Tuesday, May 8, 2012

The Essence of Education

I am told that my maternal grandmother was a princess of one of the royal states in the United Provinces (UP) of Northern India. She never had any formal education in the modern sense, yet she was the most wise, honorable and principled women that I can remember from my childhood and my association with her has left me richer with some valuable traits of inherited character. Since then, I have met many people with higher degrees from the best universities in the world that lack basic common sense, social manners and just plain human decency.

If you ask me what has always been the true purpose of education, I would summarize this secret in two words: "contextual living"

An educated person always tries to be fully aware with respect to the context of his existence. He knows the purpose of why he is in this world, what things are of value to him so much so that he can succinctly put all this in a few key ideas or symbols. There is no confusion in his mind and whatever new information that he receives he can with some effort place it in the appropriate position in this framework of knowledge. The basis of this framework must be initiated in childhood by imparting on the child the Islamic philosophy through full immersion into all its elements. The study of the Quran which starts at this stage should not end at the "khatam" ceremony but should continue through all stages of the life making the inspiration from it the greatest source of providing "context" to life. Software engineers continually document best practices in reusable design patterns to write software. Their goal is to capture meta-level knowledge independent of programming language, operating system, etc. for programmers to use in various situations in their projects. One of the aspects of the miraculous Quran is such a repository of design patterns for principles (parables) for different situations of life, independent of place, time, culture, etc. Not only that, it provides a continuous source of inspiration for new principles as new situations take place in personal and human experience. A person who has preserved these patterns in his heart will find it easier to be inspired to the Truth in terms of guidance, throughout his life. To use this guidance, a Muslim must learn to understand a minimum amount of Quranic Arabic as well as its sciences. The study of the Sunnah provides insights into how to properly implement these principles, thus allowing a person to further contextualize his existence. The rituals of Islam, be they salaat, zakaat, sawm & Hajj, if performed with proper spirit and conviction, helps a Muslim to stay focused on this mission in life and that of his community. Time and effort must be spent in establishing this foundation.

All of knowledge is related and should not be compartmentalized as it is the trend (religious Vs secular, arts Vs science, theory Vs practice, social Vs technical, etc). It should be pursued at different phases throughout life. Just one part of this vast knowledge is the knowledge which one pursues to earn a livelihood. The intention in its pursuance should never be for selfish materialistic goals but rather to provide a service, to fulfill a mission or leave a legacy for the whole of humanity. To some this knowledge stops at graduation or once they get their first "good" job, but for a practicing Muslim it is the beginning as he enters the real world and puts into action what he learnt about in the university. In the long run, perhaps the most important skills that today's university education can provide is not the knowledge itself which will grow stale with time, but "learning the process of learning" -- how to read meaningfully, how to present your perspective, how to research a topic, how to write convincingly, how to work with others, how to manage time and priorities, how to discuss issues in a civilized manner, etc. These are lifelong skills and should be used to explore new areas of knowledge as they crop up at work, in the community or in the family. By living a life of learning, a Muslim is always living in context of his existence, ready to make use of the opportunities that come his way.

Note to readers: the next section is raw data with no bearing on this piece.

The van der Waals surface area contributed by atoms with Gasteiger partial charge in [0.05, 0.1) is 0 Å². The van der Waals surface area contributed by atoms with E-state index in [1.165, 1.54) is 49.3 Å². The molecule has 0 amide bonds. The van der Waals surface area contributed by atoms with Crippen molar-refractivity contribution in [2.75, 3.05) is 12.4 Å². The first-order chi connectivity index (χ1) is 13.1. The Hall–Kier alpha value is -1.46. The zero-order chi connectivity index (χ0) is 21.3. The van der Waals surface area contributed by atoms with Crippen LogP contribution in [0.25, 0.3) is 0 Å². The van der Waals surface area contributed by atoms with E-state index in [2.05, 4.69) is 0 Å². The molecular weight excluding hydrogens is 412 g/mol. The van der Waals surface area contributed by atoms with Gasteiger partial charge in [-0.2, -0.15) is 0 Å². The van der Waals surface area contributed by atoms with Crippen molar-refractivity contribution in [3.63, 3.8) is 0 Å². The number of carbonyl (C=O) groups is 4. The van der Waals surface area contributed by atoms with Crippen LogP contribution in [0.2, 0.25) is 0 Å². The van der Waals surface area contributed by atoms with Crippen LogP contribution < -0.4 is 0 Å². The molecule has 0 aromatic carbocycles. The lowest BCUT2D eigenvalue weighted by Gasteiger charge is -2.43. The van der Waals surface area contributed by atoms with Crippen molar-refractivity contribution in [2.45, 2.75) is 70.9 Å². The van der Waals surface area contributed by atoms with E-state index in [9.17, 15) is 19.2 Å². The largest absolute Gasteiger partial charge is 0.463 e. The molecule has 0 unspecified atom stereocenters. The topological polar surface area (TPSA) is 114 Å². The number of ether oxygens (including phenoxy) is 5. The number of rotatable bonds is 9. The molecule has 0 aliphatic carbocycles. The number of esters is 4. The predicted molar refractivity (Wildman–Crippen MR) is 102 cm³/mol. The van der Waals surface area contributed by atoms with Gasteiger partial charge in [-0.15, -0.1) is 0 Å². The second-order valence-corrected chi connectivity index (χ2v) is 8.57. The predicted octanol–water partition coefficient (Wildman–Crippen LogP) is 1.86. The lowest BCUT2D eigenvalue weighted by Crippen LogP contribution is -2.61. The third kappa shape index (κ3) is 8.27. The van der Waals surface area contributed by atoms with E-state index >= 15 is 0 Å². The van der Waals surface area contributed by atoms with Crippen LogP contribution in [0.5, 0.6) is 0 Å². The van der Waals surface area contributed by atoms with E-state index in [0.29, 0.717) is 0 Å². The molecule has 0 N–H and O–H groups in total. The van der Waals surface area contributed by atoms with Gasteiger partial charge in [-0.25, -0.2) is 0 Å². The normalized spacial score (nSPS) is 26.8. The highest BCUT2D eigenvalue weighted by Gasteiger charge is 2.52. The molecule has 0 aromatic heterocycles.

An educated person does not react emotionally to situations, but has the ability to contemplate on the principles that are at play in various life situations. In his interpersonal relationships he knows what obligations he owns to those around him and his rights, all in context of the situation. He is not swayed by feelings in dealing with others but has the sense to perceive things at a meta level, aiming to solve problems for the common good (pleasure of Allah). He knows how to properly interact with the unlettered and the scholar, kids and elderly, rich and poor, countrymen and foreigners, Muslims and non-Muslims, etc.

An educated person is not one who jumps on the bandwagon and does what the whole world is doing if he knows it is not right for him. Rather, he is not afraid to set out in an untrodden path if he knows it is the right one.

An educated person should be a blessing for the world. His existence should be a source of good as it should be patterned on that of the Prophet (SWAS) and His Companions (RA) -- people for whom the whole journey of life was blessed with perfect context.

People who know this secret do not need a degree to be educated, but those who do not can not convince me that they are despite the number of degrees they happen to have framed on their walls...

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